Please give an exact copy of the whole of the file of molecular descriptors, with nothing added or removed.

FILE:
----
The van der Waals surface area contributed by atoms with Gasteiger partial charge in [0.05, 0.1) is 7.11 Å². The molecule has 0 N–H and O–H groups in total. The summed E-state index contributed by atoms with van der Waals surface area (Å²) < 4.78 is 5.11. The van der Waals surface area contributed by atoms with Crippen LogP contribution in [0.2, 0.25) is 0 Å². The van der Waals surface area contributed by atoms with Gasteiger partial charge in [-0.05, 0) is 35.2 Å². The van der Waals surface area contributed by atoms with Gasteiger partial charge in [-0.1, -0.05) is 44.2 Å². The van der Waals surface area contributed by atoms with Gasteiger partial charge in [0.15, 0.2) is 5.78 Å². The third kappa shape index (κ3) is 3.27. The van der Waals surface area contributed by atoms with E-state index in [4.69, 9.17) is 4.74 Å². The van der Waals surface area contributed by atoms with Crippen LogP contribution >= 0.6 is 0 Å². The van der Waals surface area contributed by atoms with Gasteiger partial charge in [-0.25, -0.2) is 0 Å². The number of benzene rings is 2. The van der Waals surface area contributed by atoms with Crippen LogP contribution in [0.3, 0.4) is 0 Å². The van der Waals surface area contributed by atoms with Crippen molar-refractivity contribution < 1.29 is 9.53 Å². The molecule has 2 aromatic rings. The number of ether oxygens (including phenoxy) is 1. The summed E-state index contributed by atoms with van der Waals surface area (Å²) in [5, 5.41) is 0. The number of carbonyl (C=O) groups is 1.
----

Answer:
The van der Waals surface area contributed by atoms with Gasteiger partial charge in [0.05, 0.1) is 7.11 Å². The molecule has 0 N–H and O–H groups in total. The summed E-state index contributed by atoms with van der Waals surface area (Å²) < 4.78 is 5.11. The van der Waals surface area contributed by atoms with Crippen LogP contribution in [0.2, 0.25) is 0 Å². The van der Waals surface area contributed by atoms with Gasteiger partial charge in [-0.05, 0) is 35.2 Å². The van der Waals surface area contributed by atoms with Gasteiger partial charge in [-0.1, -0.05) is 44.2 Å². The van der Waals surface area contributed by atoms with Gasteiger partial charge in [0.15, 0.2) is 5.78 Å². The third kappa shape index (κ3) is 3.27. The van der Waals surface area contributed by atoms with E-state index in [4.69, 9.17) is 4.74 Å². The van der Waals surface area contributed by atoms with Crippen LogP contribution >= 0.6 is 0 Å². The van der Waals surface area contributed by atoms with Gasteiger partial charge in [-0.25, -0.2) is 0 Å². The number of benzene rings is 2. The van der Waals surface area contributed by atoms with Crippen LogP contribution in [0.3, 0.4) is 0 Å². The van der Waals surface area contributed by atoms with Crippen molar-refractivity contribution < 1.29 is 9.53 Å². The molecule has 2 aromatic rings. The number of ether oxygens (including phenoxy) is 1. The summed E-state index contributed by atoms with van der Waals surface area (Å²) in [5, 5.41) is 0. The number of carbonyl (C=O) groups is 1.